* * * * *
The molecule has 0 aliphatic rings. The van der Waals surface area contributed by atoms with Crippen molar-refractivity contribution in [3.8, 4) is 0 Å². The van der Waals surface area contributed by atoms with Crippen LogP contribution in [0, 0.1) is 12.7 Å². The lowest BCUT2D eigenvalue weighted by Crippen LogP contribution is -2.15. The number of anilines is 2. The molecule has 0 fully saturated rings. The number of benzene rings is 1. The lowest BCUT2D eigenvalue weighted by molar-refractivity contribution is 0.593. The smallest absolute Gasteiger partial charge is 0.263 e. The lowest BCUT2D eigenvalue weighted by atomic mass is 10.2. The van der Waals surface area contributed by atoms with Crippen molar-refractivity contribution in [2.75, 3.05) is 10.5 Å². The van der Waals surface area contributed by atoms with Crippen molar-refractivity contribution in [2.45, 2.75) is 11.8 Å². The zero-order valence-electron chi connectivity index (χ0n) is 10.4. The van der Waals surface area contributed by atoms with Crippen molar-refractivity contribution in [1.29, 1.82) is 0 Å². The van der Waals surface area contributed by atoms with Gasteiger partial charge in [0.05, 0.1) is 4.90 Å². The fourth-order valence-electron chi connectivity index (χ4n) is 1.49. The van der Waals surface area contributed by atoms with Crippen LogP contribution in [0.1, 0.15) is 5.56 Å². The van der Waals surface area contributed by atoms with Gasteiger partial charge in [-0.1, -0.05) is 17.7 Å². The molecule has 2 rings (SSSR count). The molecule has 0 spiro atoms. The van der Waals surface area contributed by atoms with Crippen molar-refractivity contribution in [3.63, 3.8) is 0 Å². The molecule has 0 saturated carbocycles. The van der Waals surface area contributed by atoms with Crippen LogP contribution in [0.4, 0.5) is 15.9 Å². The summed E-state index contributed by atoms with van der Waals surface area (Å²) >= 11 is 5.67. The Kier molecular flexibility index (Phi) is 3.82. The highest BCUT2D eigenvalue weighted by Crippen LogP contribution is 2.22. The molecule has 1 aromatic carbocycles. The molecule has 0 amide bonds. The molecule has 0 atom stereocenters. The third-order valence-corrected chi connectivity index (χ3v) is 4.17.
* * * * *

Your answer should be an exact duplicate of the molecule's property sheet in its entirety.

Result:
The molecule has 0 aliphatic rings. The van der Waals surface area contributed by atoms with Crippen molar-refractivity contribution in [3.8, 4) is 0 Å². The van der Waals surface area contributed by atoms with Crippen LogP contribution in [0, 0.1) is 12.7 Å². The lowest BCUT2D eigenvalue weighted by Crippen LogP contribution is -2.15. The number of anilines is 2. The molecule has 0 fully saturated rings. The number of benzene rings is 1. The lowest BCUT2D eigenvalue weighted by molar-refractivity contribution is 0.593. The smallest absolute Gasteiger partial charge is 0.263 e. The lowest BCUT2D eigenvalue weighted by atomic mass is 10.2. The van der Waals surface area contributed by atoms with Crippen molar-refractivity contribution in [2.75, 3.05) is 10.5 Å². The van der Waals surface area contributed by atoms with Crippen molar-refractivity contribution in [2.45, 2.75) is 11.8 Å². The zero-order valence-electron chi connectivity index (χ0n) is 10.4. The van der Waals surface area contributed by atoms with Crippen molar-refractivity contribution in [1.29, 1.82) is 0 Å². The van der Waals surface area contributed by atoms with Gasteiger partial charge in [0.05, 0.1) is 4.90 Å². The fourth-order valence-electron chi connectivity index (χ4n) is 1.49. The van der Waals surface area contributed by atoms with Crippen LogP contribution in [0.1, 0.15) is 5.56 Å². The van der Waals surface area contributed by atoms with Gasteiger partial charge in [-0.1, -0.05) is 17.7 Å². The molecule has 2 rings (SSSR count). The molecule has 0 spiro atoms. The van der Waals surface area contributed by atoms with Crippen molar-refractivity contribution in [3.63, 3.8) is 0 Å². The molecule has 0 saturated carbocycles. The van der Waals surface area contributed by atoms with Crippen LogP contribution in [0.4, 0.5) is 15.9 Å². The summed E-state index contributed by atoms with van der Waals surface area (Å²) >= 11 is 5.67. The Kier molecular flexibility index (Phi) is 3.82. The highest BCUT2D eigenvalue weighted by Crippen LogP contribution is 2.22. The molecule has 1 aromatic carbocycles. The molecule has 0 amide bonds. The molecule has 0 atom stereocenters. The third-order valence-corrected chi connectivity index (χ3v) is 4.17.